I Love Dollars : And Other Stories of China
"An absorbing portrait of the go-go years in China . . . Extravagantly funny." --Jonathan Spence, London Review of Books An immediate sensation upon publication in China, I Love Dollars is a hilarious send-up of China's love affair with capitalism by one of its most gifted new writers. In the title story, a young man, acutely aware of his filial duty, sets out to secure a prostitute for his father, only to haggle his old man out of a good time. Here, gleefully exposed, are the inanities of everyday life in contemporary China. As penetrating as Kafka, as outrageously funny as Larry David, and with a slangy swagger all Zhu Wen's own, I Love Dollars is priceless.
Out of ideas for the holidays?
Visit our Gift Guides and find our recommendations on what to get friends and family during the holiday season. Shop now .
- Paperback | 240 pages
- 133 x 196 x 11mm | 172g
- 01 Mar 2008
- Penguin Putnam Inc
- Penguin USA
- New York, NY, United States
Black Friday Deals Week
Check out this week's discounts for Black Friday Deals Week. Shop now .
Finalist for the Kiriyama Prize "Extraordinary . . . Zhu Wen has gifted us with his darkly comic view of the underbelly of the New China." --Kiriyama Prize Judges' Citation "A rollicking read . . . A lively look at the dark side of China's boom." --Time "This wonderful book . . . is not to be missed. . . . Here are stories that would make anyone laugh. . . . Zhu Wen makes a laughingstock out of China. . . . Great satire--think of Swift or Kurt Vonnegut--has frequently been outlandishly comic on the surface while barely managing to disguise the despair at human stupidity and viciousness that lies underneath. These six stories are very much in this tradition. . . . [I Love Dollars is] classic comic fiction of the highest order." --The Wall Street Journal "It's almost an insult to consider Zhu Wen as a man of his times. Writers like him are above that, timeless: like Catullus, Balzac or Daniil Kharms, Zhu Wen is one of those writers who seems to leap from the pages of his stories, grinning obscenely and poking the reader in the abdomen. . . . This is weird, twisted territory, but it's the familiar weird, twisted territory of Kafka's 'The Judgment' or Freud's chapter on 'The Embarrassment-Dream of Nakedness.' . . . These are primal, ancient themes; people have been telling stories like this since Ham saw Noah naked. They remain fresh in part because of their psychosexual immediacy, and in part because not just anyone can tell them well." --The Nation "Hilarious . . . Borges, Vonnegut, and Swift are suggested touchstones for Zhu's fiction. The extravagant black humor of Terry Southern, suffused with irrationality and pain, also comes to mind." --Booklist (starred review) "Comic. . . . Absurdist. . . . Provocative. . . . [A] masterful translation." --San Diego Union-Tribune "Exquisite commentaries on life in modern China . . . Modern China, as captured by Wen, is a Kafkaesque horror. The parallels to Kafka's work are uncanny. . . . Wen manages to capture all of the loathing, and paradoxically-and much to my great relief-all of the bleak humor of Kafka's best work. . . . [I Love Dollars] will surely elicit snorts and belly laughs from anyone with an appreciation for dark humor. . . . It might be hell to live through, but it makes for a fantastic read." --The Millions "Brilliant . . . Fresh and very funny." --The Seattle Times "This wonderful book . . . is not to be missed. . . . Here are stories that would make anyone laugh. . . . [I Love Dollars is] classic comic fiction of the highest order." --Taipei Times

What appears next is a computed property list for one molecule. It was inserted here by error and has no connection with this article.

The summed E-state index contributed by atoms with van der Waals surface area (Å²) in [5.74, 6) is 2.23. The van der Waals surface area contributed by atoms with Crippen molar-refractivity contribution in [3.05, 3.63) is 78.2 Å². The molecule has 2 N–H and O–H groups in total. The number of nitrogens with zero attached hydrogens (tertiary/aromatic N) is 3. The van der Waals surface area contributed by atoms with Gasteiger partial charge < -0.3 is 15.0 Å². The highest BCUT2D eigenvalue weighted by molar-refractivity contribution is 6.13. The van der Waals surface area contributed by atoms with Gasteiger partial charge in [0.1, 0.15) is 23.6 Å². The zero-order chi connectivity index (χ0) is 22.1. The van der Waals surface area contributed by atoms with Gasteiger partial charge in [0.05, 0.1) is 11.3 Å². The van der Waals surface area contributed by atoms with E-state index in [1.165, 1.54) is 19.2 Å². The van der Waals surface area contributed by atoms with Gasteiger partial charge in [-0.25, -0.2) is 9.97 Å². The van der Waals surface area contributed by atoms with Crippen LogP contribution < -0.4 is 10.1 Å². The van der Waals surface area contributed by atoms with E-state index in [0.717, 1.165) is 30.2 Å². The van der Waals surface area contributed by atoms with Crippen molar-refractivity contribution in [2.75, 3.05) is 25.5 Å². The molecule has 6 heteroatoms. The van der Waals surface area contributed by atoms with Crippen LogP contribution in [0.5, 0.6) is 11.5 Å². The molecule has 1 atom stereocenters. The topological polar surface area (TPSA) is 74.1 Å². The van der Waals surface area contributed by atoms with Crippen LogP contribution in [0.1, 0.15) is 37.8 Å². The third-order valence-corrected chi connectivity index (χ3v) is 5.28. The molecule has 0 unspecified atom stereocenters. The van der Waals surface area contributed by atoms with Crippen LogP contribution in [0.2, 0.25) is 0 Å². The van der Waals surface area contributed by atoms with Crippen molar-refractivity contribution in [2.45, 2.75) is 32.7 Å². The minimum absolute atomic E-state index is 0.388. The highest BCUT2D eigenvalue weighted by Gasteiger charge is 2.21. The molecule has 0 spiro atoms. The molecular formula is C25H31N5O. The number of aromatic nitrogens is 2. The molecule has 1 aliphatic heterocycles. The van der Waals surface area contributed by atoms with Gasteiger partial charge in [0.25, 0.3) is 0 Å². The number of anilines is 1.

About Zhu Wen
Zhu Wen became a full-time writer in 1994 after working for five years in a thermal power plant. His work has been published in mainland China's most prestigious literary magazines, and he has produced several poetry and short story collections and one novel. He has also directed four films, including Seafood, which won the Grand Jury Prize at the 2001 Venice Film Festival, and South of the Clouds, which won the NETPAC Prize at the 2004 Berlin Festival. He lives in Beijing. Julia Lovell (translator) has translated the novella Lust, Caution by Eileen Chang and the novels Serve the People by Yan Lianke and A Dictionary of Maqiao by Han Shaogong. A lecturer in Chinese history at the University of London, she is the author of The Great Wall: China Against the World, 1000 BC to AD 2000 and The Politics of Cultural Capital: China's Quest for a Nobel Prize in Literature. She lives in Cambridge, England.